The NPS has several mechanisms that allow for agriculture in parks. One of those is its Management Policies (2001) document, which states that agriculture is allowed when those agricultural activities “* * * do not result in unacceptable impacts on park resources, values, or purposes, conform to activities that occurred during the historic period, and support the park's interpretive themes.” Agricultural uses that do not conform to those in practice during the historic period may be allowed if they “* * * contribute to the maintenance of a cultural landscape * * *” or “* * * are carried out as part of a living exhibit or interpretive demonstration.” The NPS may also allow livestock use “* * * when required in order to maintain a historic scene.”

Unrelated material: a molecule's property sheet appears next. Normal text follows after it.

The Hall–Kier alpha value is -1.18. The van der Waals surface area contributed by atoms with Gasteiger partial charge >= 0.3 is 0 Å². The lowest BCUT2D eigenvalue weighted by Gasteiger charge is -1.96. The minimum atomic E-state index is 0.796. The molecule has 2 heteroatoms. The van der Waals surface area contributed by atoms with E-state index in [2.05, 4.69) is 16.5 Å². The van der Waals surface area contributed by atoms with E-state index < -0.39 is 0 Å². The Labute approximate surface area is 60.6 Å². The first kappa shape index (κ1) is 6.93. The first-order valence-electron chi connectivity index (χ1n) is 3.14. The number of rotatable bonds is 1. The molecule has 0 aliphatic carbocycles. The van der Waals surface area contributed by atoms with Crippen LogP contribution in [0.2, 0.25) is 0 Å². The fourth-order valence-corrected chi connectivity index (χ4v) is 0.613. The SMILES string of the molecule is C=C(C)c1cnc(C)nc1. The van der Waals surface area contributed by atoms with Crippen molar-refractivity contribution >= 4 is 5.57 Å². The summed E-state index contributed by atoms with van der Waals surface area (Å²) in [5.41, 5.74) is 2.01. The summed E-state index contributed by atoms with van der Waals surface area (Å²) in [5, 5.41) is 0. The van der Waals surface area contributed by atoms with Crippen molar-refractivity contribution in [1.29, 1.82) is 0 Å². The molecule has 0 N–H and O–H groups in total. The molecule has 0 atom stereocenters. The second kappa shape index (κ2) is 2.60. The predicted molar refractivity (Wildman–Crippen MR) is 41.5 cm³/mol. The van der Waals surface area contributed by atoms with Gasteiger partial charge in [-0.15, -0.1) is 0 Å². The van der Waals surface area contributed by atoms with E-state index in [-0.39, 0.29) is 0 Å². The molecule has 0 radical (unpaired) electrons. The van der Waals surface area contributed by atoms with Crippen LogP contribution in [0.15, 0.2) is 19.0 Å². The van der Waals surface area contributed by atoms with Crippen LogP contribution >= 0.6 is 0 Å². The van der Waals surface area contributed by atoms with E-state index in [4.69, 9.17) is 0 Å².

Similarly, on the park level, CUVA has developed several planning documents that address the topic of preserving the rural landscape. In particular, the park's general management plan (GMP; NPS 1977) states that “the rural character of America is readily communicated in the agricultural landscapes that have survived to the present day. These and other valuable resources suggest both careful preservation and imaginative interpretation to ensure they become an integral part of the Cuyahoga environment” (p. 35). The GMP, as well as several other planning documents, which are examined in detail in final EIS chapter 1, trace the park's continued desire to preserve the rural landscape and show what steps the park has taken over the years to do so. CUVA currently implements 11 management methods that help preserve the rural landscape, such as several types of leasing, special use permits and mowing to name a few. All 11 of these are explained in the final EIS section 1.2.4.5. Individually, each of these methods has benefits and drawbacks. Collectively however, it is the inherent drawbacks of these methods that do not allow for the comprehensive management of the entire rural landscape. Although individuals with special use permits are farming some fields, this is generally done on a short-term basis so the farmers usually are not focused on long-term care of the land. There are many other fields that could contribute to the rural landscape, but if they are not tended to regularly by permit holders, lessees, or the NPS mow crew, the fields become overgrown. There are more buildings in the park than the park can actually use for its own purposes, so many buildings sit idle and are subject to vandalism and/or deterioration and ultimately, demolition. Unfortunately, the opportunistic fashion in which the many methods have been applied has made rural landscape management in the park a laborious, expensive, and less than effective undertaking.